The girl did not know the tall boy with jet-black hair.
He might not have known her, either. Centennial High School is a big place.
But he wasn’t interested in a formal introduction.
As the 16-year-old girl disappeared into a school bathroom, the boy followed. And when she tried to exit her stall, he pounced.
She screamed as the boy’s hands clamped around her throat. He forced her back into the stall and jammed her against the toilet.
It’s unclear how long the assault in 2009 lasted. It ended after another student heard screams and followed the sound into the bathroom.
That student was the person who later identified the boy to Clark County School District police: Javier Righetti, then 17, and now charged with murder in the brutal rape and killing of 15-year-old Alyssa Otremba over Labor Day weekend.
Because Righetti was a minor, the juvenile court sealed the case. The Review-Journal learned about the Centennial incident through multiple sources with knowledge of the offense.
Experts now say the attack may have been the first documented incident in a pattern of behavior pointing to a budding serial killer.
Righetti, now 19, was expelled from Centennial, in the northwest valley, after the 2009 assault. He was charged with felony kidnapping, coercion and battery, according to sources. He was sentenced to one year at the Caliente Youth Center, a secure facility.
What troubled investigators — at the time of the Centennial assault and again after Otremba’s death — was that Righetti was not charged with a sex offense in the bathroom attack.
Because of that, he probably wasn’t treated as a potential sex offender while incarcerated, said Alexis Kennedy, a criminal justice professor at UNLV and an expert in youth sex offenses.
“If he wasn’t charged with anything sexually related, they probably wouldn’t have done a sex offender assessment,” Kennedy said. “It wouldn’t have been on their radar.”
Rehabilitation is the primary goal of juvenile justice, Kennedy said. But how do you fix a sex offender if you don’t know he’s a sex offender?
Katherine Ramsland, a criminal justice professor at DeSales University in Pennsylvania and an expert on serial killers, said courts are hesitant to label juveniles.
Although authorities may have suspected Righetti was a potential sex offender, labeling him as one in 2009 would have been premature without additional evidence.
“No matter what their opinions were, if you overreach and label a kid as a sex offender, that could be detrimental for life,” she said. “But this kid has shown, he was on his way.”
I understand not classifying the kid publicly but we, as a society, have to warn officials. Since he did not get ‘help’ (although I wonder if there is help for serial killers even as teens) the local police and school system should have been told.
Actually I can not understand why he was not forced into some kind of therapy in the juvenile facility. That should be mandatory.
The similarities between the 2009 assault and Otremba’s killing were striking.
In both cases, Righetti was accused of approaching a girl whom he did not know in a busy area. In the first case, it was at school; in the second, a well-lit, heavily traveled street.
In both cases, the motivation was sexual, sources said. But in the Centennial incident, there was no physical proof of a sexual assault.
“He just didn’t have time to do anything to her. This guy was a sick puppy,” said one source, who requested anonymity.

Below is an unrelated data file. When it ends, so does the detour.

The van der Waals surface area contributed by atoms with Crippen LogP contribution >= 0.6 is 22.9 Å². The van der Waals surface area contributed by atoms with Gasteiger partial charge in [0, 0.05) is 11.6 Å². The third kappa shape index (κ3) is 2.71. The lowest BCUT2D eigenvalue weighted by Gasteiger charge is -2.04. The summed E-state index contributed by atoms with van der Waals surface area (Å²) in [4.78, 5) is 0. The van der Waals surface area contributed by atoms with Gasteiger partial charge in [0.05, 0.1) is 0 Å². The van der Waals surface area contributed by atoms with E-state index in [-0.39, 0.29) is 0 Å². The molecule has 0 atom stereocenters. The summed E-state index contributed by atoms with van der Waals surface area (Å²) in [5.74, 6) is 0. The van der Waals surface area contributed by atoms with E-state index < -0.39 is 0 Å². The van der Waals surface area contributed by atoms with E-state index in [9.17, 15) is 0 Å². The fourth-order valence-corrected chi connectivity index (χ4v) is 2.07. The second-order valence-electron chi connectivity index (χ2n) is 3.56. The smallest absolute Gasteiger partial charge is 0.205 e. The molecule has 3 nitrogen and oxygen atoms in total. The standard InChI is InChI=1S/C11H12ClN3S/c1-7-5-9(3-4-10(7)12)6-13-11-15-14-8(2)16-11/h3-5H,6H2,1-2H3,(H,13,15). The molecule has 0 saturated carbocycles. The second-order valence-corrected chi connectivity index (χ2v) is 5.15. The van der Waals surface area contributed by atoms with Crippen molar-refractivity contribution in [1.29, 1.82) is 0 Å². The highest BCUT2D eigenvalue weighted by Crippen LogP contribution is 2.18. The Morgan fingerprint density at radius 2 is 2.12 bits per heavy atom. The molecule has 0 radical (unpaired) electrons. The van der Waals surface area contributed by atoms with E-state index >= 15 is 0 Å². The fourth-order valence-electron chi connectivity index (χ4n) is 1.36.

Otremba was not as fortunate.
The Arbor View High School freshman was raped before being stabbed more than 40 times, Las Vegas police said. Her body was then doused with gasoline and set ablaze.
Righetti confessed to police, according to his arrest report. In the interview with detectives, Righetti also admitted to another rape and robbery. Detectives are investigating those claims as Righetti awaits his fate in the Clark County jail.
One law enforcement source called Righetti a “monster” who was already a serial rapist with a growing compulsion to kill.
Ramsland agreed, assessing that the suspect fits the profile of a budding serial killer.
“He’s got the anger issues, he uses weapons, he has brutalized people, he takes risk, and he’s starting young,” she said. “Those are all pretty big red flags.”
Why was not addressed while he was locked up? Why was he allowed to go free?
In both incidents, authorities said Righetti attacked girls despite a high probability of being caught.
That’s an impulse act, as opposed to a calculated plan, Ramsland said.
“The opportunity was there, and he had the compulsion to act,” she said. “The driving need usually comes from a rich fantasy life where he (a serial killer) does things like that. When he sees an opportunity to actually do it, he may act.
“Only after the feelings recede does he realize the risk he took,” she said.
Kennedy said it’s natural to cast blame toward authorities after a heinous event, but predicting behavior in teenagers is an imprecise science.
“Human behavior is so hard to predict,” she said. “This was the worst possible outcome of the worst possible scenario.”
Because juvenile records are sealed, the public doesn’t know exactly how Righetti’s case was handled.
Kennedy said the “choking” aspect of the Centennial incident should have concerned authorities. That’s a sign of escalating violent tendencies, she said.
Could Otremba’s death have been prevented? No one can know, Kennedy said. Even in the best-case scenario, with all the right treatment and therapy, Kennedy said sex offenders may relapse.
“Everyone in corrections at juvenile justice is saying, ‘I hope I haven’t had this person,’ ” Kennedy said.
“Every system that had contact with him is second-guessing themselves, looking at what they might have done differently.”
They should be second guessing themselves. This kid was a time bomb and no one seems to even have tried to diffuse him.